Supreme Court asks Biden administrator to rule on social media laws in Florida and Texas

Supreme Court asks Biden administrator to rule on social media laws in Florida and Texas

The Supreme Court called on the Biden administration to weigh in on cases involving Florida and Texas laws aimed at limiting the type of content social media platforms can censor.

Litigation over Florida’s SB 7072 and Texas’ HB 20 pits states’ goal of maintaining free expression of ideas online – amid fears that social media giants are unfairly censoring conservative ideas – against self-interests free speech social media companies to be able to retain and remove content on their own sites.

“The Solicitor General is invited to file factums in these cases expressing the views of the United States,” the Supreme Court said in a one-sentence order Monday morning.

TOU Digital reached out to the attorney general’s offices in Florida and Texas for comment, but neither responded immediately.



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Laws signed by Florida Governor Ron DeSantis and Texas Governor Greg Abbott targeting social media companies are the subject of litigation in the Supreme Court (Brandon Bell/Getty Images // Scott Olson/Getty Images)

The Florida law has been suspended since a federal district court issued a preliminary injunction, and the Eleventh Circuit suspended the law in rulings in two cases, both involving the internet free speech advocacy group NetChoice. The Sunshine State turned to the Supreme Court in October, hoping the High Court will lift the injunction. The Texas law had been temporarily blocked by a district court in another case involving NetChoice, but the Fifth Circuit overturned it in October.

Texas law requires social media platforms to disclose information about their content and data management, as well as business practices, including how they target content to users and moderate content. It also provides a notification and appeal process when a platform removes content posted by a user due to a violation of its terms of service.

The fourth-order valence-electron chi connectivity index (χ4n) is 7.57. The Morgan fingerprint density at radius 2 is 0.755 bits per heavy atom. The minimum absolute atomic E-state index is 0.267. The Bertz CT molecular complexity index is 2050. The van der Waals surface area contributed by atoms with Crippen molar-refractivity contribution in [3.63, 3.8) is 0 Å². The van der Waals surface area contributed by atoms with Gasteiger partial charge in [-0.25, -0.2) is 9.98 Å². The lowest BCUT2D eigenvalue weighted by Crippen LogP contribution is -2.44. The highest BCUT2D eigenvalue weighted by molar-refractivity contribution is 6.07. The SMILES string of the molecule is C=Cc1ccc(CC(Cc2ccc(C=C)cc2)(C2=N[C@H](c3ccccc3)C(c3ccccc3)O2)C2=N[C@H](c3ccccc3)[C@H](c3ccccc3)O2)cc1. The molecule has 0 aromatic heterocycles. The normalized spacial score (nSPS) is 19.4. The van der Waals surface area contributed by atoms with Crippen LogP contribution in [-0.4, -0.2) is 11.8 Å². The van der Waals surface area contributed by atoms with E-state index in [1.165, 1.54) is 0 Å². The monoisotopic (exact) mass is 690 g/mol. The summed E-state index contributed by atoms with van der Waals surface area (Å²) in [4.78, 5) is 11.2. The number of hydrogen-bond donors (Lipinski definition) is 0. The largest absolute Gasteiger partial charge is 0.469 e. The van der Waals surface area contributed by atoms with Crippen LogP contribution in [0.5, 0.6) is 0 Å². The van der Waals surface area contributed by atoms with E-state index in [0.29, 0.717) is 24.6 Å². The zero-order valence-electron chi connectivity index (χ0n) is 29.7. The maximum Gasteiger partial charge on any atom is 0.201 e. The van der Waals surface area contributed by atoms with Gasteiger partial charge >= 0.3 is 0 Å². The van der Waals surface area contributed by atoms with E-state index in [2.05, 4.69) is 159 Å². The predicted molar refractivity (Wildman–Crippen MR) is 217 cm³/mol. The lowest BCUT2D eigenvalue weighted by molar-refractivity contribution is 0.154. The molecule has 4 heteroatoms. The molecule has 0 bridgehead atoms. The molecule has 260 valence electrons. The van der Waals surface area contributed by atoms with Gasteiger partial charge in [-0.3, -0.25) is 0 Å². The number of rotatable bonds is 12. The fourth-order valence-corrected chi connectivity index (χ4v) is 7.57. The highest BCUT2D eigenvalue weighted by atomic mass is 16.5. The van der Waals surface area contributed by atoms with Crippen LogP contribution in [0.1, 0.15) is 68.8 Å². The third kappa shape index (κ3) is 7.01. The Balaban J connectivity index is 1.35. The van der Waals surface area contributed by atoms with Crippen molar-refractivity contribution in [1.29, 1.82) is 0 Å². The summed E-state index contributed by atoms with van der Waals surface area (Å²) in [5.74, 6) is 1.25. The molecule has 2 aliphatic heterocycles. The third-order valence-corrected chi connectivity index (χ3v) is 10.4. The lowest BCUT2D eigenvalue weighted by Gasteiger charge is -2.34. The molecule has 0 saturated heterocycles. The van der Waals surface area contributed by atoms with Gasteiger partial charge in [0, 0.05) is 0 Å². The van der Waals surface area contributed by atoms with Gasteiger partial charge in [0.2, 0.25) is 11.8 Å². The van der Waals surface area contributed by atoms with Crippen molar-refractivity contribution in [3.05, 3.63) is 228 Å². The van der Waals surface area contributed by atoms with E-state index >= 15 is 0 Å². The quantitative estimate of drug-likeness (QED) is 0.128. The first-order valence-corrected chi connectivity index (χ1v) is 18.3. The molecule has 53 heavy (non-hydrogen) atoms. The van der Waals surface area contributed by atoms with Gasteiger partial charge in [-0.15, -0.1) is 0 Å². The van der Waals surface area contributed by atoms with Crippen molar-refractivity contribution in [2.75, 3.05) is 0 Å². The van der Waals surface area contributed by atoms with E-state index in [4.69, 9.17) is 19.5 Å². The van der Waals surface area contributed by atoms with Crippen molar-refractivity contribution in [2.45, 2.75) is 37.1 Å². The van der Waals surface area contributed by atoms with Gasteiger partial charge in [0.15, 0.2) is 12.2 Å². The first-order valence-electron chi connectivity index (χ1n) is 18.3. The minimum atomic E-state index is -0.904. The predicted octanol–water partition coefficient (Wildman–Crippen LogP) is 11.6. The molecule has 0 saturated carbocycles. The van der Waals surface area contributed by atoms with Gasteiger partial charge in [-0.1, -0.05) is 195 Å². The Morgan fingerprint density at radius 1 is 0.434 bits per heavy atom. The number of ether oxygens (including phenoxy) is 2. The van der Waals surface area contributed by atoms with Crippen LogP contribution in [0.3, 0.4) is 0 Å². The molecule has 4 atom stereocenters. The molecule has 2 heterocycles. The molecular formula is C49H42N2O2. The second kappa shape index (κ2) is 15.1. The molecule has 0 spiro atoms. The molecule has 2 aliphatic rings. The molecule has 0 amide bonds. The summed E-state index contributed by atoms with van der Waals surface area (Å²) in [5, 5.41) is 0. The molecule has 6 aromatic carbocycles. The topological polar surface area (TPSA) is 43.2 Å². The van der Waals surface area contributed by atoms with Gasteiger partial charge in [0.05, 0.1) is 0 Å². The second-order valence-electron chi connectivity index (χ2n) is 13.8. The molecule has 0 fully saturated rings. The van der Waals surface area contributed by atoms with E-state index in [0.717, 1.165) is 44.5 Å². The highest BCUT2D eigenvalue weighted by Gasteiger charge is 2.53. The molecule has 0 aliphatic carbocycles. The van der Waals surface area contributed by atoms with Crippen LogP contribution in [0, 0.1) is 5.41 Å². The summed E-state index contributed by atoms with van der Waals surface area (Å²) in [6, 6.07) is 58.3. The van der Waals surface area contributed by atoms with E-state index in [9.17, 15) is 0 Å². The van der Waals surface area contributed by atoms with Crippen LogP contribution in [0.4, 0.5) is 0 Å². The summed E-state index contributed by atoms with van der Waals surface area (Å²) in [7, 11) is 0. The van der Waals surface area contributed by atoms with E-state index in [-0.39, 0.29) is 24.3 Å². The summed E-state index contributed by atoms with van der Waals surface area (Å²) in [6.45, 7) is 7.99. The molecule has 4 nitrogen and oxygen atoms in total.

Additionally, HB 20 prohibits social media platforms from censoring content posted by a user based on their perspective or geographic location.

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The Supreme Court

The Supreme Court
(AP Photo/J. Scott Applewhite, File)

Florida law is more specific, prohibiting social media from misrepresenting political candidates or any “journalistic enterprise.” It also requires, like Texas law, that platforms be transparent in their content moderation practices. To the extent that a platform censors, deplatforms, or shadowbans, it must do so “consistently among its users” and be transparent about its algorithms.

“Many in our state have experienced firsthand censorship and other tyrannical behavior in Cuba and Venezuela,” Florida Gov. Ron DeSantis said during the bill’s signing in May 2021. valley, they will henceforth be held responsible.”

October 18, 2013: Twitter application displayed on an iPhone screen in New York.

October 18, 2013: Twitter application displayed on an iPhone screen in New York.
(AP Photo/Richard Drew, File)

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NetChoice celebrated the Supreme Court’s decision to implicate the United States Solicitor General in the cases.

“We are delighted that the Supreme Court is seriously considering taking our cases and asking the Solicitor General to comment on the cases,” NetChoice attorney Chris Marchese said in a statement Monday. “We expect the Solicitor General to recognize the First Amendment rights of websites and ask the Supreme Court to take up the cases and find NetChoice and CCIA.”